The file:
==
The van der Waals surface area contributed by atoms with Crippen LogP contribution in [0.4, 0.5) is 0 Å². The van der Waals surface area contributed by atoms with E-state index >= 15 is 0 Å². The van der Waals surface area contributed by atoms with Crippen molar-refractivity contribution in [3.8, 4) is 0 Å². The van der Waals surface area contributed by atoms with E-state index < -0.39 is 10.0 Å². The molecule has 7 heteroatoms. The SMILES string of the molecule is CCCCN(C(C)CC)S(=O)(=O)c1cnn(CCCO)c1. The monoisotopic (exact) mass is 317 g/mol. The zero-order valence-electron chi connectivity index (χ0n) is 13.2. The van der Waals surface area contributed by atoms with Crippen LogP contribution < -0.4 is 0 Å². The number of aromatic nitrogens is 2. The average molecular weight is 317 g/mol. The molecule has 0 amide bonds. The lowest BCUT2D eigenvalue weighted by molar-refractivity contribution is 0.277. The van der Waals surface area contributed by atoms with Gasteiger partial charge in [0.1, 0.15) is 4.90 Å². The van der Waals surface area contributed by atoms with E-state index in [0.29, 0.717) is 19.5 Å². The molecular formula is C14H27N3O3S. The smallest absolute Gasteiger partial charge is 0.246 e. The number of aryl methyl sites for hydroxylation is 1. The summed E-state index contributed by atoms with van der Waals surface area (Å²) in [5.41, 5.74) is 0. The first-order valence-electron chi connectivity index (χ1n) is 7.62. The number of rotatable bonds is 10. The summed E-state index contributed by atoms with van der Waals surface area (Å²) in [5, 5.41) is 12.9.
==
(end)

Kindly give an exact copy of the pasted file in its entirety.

The van der Waals surface area contributed by atoms with Crippen LogP contribution in [0.4, 0.5) is 0 Å². The van der Waals surface area contributed by atoms with E-state index >= 15 is 0 Å². The van der Waals surface area contributed by atoms with Crippen molar-refractivity contribution in [3.8, 4) is 0 Å². The van der Waals surface area contributed by atoms with E-state index < -0.39 is 10.0 Å². The molecule has 7 heteroatoms. The SMILES string of the molecule is CCCCN(C(C)CC)S(=O)(=O)c1cnn(CCCO)c1. The monoisotopic (exact) mass is 317 g/mol. The zero-order valence-electron chi connectivity index (χ0n) is 13.2. The van der Waals surface area contributed by atoms with Crippen LogP contribution < -0.4 is 0 Å². The number of aromatic nitrogens is 2. The average molecular weight is 317 g/mol. The molecule has 0 amide bonds. The lowest BCUT2D eigenvalue weighted by molar-refractivity contribution is 0.277. The van der Waals surface area contributed by atoms with Gasteiger partial charge in [0.1, 0.15) is 4.90 Å². The van der Waals surface area contributed by atoms with E-state index in [0.29, 0.717) is 19.5 Å². The molecular formula is C14H27N3O3S. The smallest absolute Gasteiger partial charge is 0.246 e. The number of aryl methyl sites for hydroxylation is 1. The summed E-state index contributed by atoms with van der Waals surface area (Å²) in [5.41, 5.74) is 0. The first-order valence-electron chi connectivity index (χ1n) is 7.62. The number of rotatable bonds is 10. The summed E-state index contributed by atoms with van der Waals surface area (Å²) in [5, 5.41) is 12.9.